A fraternity brother who claimed to offer “counseling” to depressed students was actually encouraging them to commit suicide, a new lawsuit in Missouri claims.
According to the Kansas City Star, the parents of two Truman University students and fraternity brothers who took their own lives have named Brandon Grossheim, the Alpha Kappa Lambda fraternity, and the university in a lawsuit claiming that Grossheim encouraged the suicides of Alexander David Mullins and Joshua Michael Thomas, along with three others: an unnamed male who was a member of the fraternity, an unnamed male who socialized with the three other young men who took their own lives, and an unnamed female whose death is reportedly still under investigation.
The Kansas City Star obtained court filings stating that all four of the men died by hanging, and Mullins and Thomas both hanged themselves at the fraternity house. The lawsuit alleges that Grossheim advised the men to commit suicide, wore the clothes of one shortly after he died, and began dating one of the deceased’s girlfriends after his death.
The parents’ attorney Nicole Gorovsky told the Kansas City Star that Grossheim was friends will all five of the students who died between 2016 and 2017. She said that Grossheim referred to himself as a the “peacemaker” and saw himself as some kind of superhero.
The lawyer told the newspaper that Grossheim told police that he “counseled people and gave advice and step-by-step directions to people on how to ‘deal with depression and do their own free will.’” According to the lawyer and the lawsuit, his “directions” allegedly included advice on how to commit suicide. Gorovsky told the newspaper that an investigation found that Grossheim had keys to the apartments or rooms of all five students who died and was among the last to either see or speak to each of them before they took their own lives.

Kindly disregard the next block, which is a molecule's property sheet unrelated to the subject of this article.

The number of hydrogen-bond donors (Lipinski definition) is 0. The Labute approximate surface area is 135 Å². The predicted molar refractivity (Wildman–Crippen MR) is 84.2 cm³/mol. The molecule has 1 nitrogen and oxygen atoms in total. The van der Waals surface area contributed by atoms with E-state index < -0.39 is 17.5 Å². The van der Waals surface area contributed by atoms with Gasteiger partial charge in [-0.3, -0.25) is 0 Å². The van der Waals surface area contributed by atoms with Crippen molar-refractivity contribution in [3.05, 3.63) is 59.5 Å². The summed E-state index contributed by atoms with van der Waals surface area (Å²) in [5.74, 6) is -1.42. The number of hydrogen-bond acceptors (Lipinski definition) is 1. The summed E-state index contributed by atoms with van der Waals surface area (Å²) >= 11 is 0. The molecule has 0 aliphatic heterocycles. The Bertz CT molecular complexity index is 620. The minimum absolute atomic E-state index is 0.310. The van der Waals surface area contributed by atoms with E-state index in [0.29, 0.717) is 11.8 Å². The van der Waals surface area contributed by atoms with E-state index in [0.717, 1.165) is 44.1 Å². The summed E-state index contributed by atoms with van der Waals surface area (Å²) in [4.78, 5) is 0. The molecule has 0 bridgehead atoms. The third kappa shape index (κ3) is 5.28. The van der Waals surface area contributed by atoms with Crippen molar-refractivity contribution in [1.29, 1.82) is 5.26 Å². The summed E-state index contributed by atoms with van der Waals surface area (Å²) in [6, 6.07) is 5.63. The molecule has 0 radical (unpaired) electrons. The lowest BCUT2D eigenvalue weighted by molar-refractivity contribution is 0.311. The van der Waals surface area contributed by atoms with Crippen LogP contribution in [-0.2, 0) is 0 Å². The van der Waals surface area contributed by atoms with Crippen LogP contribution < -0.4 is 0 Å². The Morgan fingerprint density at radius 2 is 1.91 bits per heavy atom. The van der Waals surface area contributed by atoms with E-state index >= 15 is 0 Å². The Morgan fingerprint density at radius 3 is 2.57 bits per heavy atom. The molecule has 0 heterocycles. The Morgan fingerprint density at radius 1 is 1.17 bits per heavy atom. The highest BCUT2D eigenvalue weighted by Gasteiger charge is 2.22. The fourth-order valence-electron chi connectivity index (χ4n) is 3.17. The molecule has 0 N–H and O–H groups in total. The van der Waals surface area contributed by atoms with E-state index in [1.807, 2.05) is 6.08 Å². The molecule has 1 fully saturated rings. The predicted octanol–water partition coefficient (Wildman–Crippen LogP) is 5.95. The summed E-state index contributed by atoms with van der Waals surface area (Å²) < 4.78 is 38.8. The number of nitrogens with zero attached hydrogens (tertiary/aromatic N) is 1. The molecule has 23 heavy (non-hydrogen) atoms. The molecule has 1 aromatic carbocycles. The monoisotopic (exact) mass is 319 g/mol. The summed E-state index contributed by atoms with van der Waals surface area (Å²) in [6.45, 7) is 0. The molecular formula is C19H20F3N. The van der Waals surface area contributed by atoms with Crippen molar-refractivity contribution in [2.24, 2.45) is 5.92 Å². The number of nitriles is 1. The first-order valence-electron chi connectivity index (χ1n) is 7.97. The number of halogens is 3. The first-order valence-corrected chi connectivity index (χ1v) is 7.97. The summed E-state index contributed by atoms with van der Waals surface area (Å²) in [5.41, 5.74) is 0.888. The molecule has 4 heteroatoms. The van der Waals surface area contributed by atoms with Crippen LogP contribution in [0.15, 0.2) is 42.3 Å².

The lawsuit reportedly cites other fraternity brothers who were concerned about Grossheim and his purported fascination with death. Grossheim has reportedly left the school without graduating but he was not kicked out.
According to the Kansas City Star, local police noticed a pattern in the suicide deaths but were unable to determine what was behind the pattern.
“In over 39 years in this business, all of which have been in college towns by choice, this series of events is very unusual and concerning at any number of levels,” Kirkville Police Chief Jim Hughes told the St. Louis Post Dispatch in 2017, after police had re-opened the case.
Gorovsky reportedly claimed that Grossheim had been given a lie detector test which showed some deception, but it does not appear that he was ever charged in connection to any of the suicides. The report also says that the circumstances of the female’s death are unknown.
The parents of the students are seeking monetary damages in an amount that is expected to be determined by a jury. According to Fox 43, the university released a statement denying any wrongdoing.
“We strongly disagree with the allegations and will defend the suit vigorously,” the statement reads.
Fox 43 also reportedly spoke with Grossheim’s mother, who said her son was “devastated” by the deaths of his friends and that the allegations against him are not true.
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Feature image: Brandon Grossheim/Facebook; Truman University/Wikimedia